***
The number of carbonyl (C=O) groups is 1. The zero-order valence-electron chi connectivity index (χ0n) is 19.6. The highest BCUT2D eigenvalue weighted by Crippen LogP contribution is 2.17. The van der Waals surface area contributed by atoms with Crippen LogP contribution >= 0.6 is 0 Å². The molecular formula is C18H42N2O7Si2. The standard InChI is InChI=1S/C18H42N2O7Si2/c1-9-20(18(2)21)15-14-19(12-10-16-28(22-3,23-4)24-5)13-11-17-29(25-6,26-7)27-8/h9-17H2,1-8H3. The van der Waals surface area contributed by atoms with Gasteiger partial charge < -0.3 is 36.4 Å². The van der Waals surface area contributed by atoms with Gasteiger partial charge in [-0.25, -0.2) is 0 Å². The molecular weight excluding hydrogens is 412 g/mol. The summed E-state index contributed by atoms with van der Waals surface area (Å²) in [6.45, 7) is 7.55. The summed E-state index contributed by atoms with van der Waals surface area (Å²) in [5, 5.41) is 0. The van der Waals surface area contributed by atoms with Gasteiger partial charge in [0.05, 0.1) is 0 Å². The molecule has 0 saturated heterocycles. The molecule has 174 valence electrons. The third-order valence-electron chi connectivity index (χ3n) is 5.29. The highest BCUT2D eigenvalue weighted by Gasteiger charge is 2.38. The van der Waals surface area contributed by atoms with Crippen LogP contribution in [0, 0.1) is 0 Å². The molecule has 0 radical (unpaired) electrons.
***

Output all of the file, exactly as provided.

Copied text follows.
The number of carbonyl (C=O) groups is 1. The zero-order valence-electron chi connectivity index (χ0n) is 19.6. The highest BCUT2D eigenvalue weighted by Crippen LogP contribution is 2.17. The van der Waals surface area contributed by atoms with Crippen LogP contribution >= 0.6 is 0 Å². The molecular formula is C18H42N2O7Si2. The standard InChI is InChI=1S/C18H42N2O7Si2/c1-9-20(18(2)21)15-14-19(12-10-16-28(22-3,23-4)24-5)13-11-17-29(25-6,26-7)27-8/h9-17H2,1-8H3. The van der Waals surface area contributed by atoms with Gasteiger partial charge < -0.3 is 36.4 Å². The van der Waals surface area contributed by atoms with Gasteiger partial charge in [-0.25, -0.2) is 0 Å². The molecular weight excluding hydrogens is 412 g/mol. The summed E-state index contributed by atoms with van der Waals surface area (Å²) in [6.45, 7) is 7.55. The summed E-state index contributed by atoms with van der Waals surface area (Å²) in [5, 5.41) is 0. The van der Waals surface area contributed by atoms with Gasteiger partial charge in [0.05, 0.1) is 0 Å². The molecule has 0 saturated heterocycles. The molecule has 174 valence electrons. The third-order valence-electron chi connectivity index (χ3n) is 5.29. The highest BCUT2D eigenvalue weighted by Gasteiger charge is 2.38. The van der Waals surface area contributed by atoms with Crippen LogP contribution in [0, 0.1) is 0 Å². The molecule has 0 radical (unpaired) electrons.